Kodak plans to sell inkjet printers
with cheaper ink
By Jefferson Graham,
USA TODAY1 hour,
48 minutes ago
Struggling photo giant Eastman Kodak is launching a new line of inkjet printers aimed at luring digital shutterbugs back to Kodak paper. The pitch: cheap ink.
Kodak's ink will sell for about $25 when the printers hit stores in March. That's far less than the $60 to $80 it typically costs for replacement ink for photo printers.
"Consumers aren't printing as much as they could, because home printing is so expensive, and the quality isn't as good as the lab," says Kodak marketing director Bob Ohlweiler. "We have the technology to solve these issues."
For years, companies such as Hewlett-Packard, Epson, Canon and Lexmark have sold inexpensive consumer-grade inkjet printers - many are about $100 or so - and made up the difference in ink sales.
Manufacturers can make as much as 75% profit on the sale of ink cartridges, says Jim Forrest, an analyst at Lyra Research. Printer ink is a $32 billion market worldwide, he says.
Inkjet manufacturers have never lowered their prices or engaged in a price war, Forrest says. But that could happen if Kodak's printers take off.
Ohlweiler says Kodak will profit handily on its ink sales, even if the margins are lower than competitors'. He says Kodak will include more ink in its cartridges than competitors do.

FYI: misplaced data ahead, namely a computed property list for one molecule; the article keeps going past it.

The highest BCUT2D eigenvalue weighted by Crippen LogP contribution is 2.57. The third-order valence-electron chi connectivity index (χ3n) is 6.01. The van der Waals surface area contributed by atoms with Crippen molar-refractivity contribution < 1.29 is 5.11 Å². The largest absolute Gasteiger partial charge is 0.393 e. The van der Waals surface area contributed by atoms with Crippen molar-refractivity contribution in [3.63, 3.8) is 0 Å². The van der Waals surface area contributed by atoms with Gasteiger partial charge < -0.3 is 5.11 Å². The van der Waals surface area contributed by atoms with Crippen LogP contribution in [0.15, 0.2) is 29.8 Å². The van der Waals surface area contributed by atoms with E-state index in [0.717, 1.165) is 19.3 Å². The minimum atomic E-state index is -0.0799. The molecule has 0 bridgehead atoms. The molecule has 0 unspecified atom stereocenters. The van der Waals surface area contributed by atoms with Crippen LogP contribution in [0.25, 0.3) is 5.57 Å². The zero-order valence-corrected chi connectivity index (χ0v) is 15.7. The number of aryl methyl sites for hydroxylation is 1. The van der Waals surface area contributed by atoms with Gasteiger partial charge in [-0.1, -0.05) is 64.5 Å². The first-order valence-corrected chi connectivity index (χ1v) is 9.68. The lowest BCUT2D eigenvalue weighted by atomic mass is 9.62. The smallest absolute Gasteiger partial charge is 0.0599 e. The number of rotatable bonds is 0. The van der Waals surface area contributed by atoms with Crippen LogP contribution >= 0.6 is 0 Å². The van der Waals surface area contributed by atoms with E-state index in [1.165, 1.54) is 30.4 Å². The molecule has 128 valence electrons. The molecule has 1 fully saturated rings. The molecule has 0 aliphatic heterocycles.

About 56% of digital-camera owners print images on home printers, according to research firm IDC.
Kodak's first two printers initially will be sold exclusively at Best Buy and Kodak.com, for $149 to $199. Kodak currently has a line of printer docks, but they don't print documents and work only with Kodak cameras.
IDC analyst Chris Chute says Kodak has a "decent chance" of making a dent in the printing market. "They have proven with digital cameras that they can effectively market their products."
A successful printing business won't make up for lost film sales, but by putting Kodak into a market it wasn't in, "It moves them forward," he says.
Epson Vice President Keith Kratzberg isn't worried. "Selling lower-priced ink doesn't sound like much to go on," he says. "Kodak will have to exceed our level of quality, which won't be easy."
Kodak lost $600 million in 2006, as it continues its transition into digital.
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